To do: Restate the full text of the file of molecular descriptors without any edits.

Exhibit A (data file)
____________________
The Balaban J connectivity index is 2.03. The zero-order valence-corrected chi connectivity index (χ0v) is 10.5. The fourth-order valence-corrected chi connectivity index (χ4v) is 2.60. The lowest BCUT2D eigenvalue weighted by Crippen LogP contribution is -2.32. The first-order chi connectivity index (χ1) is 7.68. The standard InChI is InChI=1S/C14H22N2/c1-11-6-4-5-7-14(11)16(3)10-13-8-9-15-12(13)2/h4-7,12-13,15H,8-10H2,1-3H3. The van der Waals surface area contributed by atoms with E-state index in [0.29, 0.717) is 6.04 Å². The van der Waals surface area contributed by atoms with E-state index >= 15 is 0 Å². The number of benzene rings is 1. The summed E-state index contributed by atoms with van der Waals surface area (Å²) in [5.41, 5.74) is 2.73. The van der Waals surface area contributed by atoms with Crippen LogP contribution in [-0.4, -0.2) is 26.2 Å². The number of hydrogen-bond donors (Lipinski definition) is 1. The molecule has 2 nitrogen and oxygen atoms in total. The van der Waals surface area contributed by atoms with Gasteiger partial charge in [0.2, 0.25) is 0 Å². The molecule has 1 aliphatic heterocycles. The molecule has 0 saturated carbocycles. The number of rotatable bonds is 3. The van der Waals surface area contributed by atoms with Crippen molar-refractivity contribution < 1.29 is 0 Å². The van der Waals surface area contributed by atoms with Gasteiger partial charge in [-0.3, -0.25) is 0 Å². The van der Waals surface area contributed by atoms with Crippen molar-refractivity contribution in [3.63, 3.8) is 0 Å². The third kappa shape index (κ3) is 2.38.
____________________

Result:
The Balaban J connectivity index is 2.03. The zero-order valence-corrected chi connectivity index (χ0v) is 10.5. The fourth-order valence-corrected chi connectivity index (χ4v) is 2.60. The lowest BCUT2D eigenvalue weighted by Crippen LogP contribution is -2.32. The first-order chi connectivity index (χ1) is 7.68. The standard InChI is InChI=1S/C14H22N2/c1-11-6-4-5-7-14(11)16(3)10-13-8-9-15-12(13)2/h4-7,12-13,15H,8-10H2,1-3H3. The van der Waals surface area contributed by atoms with E-state index in [0.29, 0.717) is 6.04 Å². The van der Waals surface area contributed by atoms with E-state index >= 15 is 0 Å². The number of benzene rings is 1. The summed E-state index contributed by atoms with van der Waals surface area (Å²) in [5.41, 5.74) is 2.73. The van der Waals surface area contributed by atoms with Crippen LogP contribution in [-0.4, -0.2) is 26.2 Å². The number of hydrogen-bond donors (Lipinski definition) is 1. The molecule has 2 nitrogen and oxygen atoms in total. The van der Waals surface area contributed by atoms with Gasteiger partial charge in [0.2, 0.25) is 0 Å². The molecule has 1 aliphatic heterocycles. The molecule has 0 saturated carbocycles. The number of rotatable bonds is 3. The van der Waals surface area contributed by atoms with Crippen molar-refractivity contribution < 1.29 is 0 Å². The van der Waals surface area contributed by atoms with Gasteiger partial charge in [-0.3, -0.25) is 0 Å². The van der Waals surface area contributed by atoms with Crippen molar-refractivity contribution in [3.63, 3.8) is 0 Å². The third kappa shape index (κ3) is 2.38.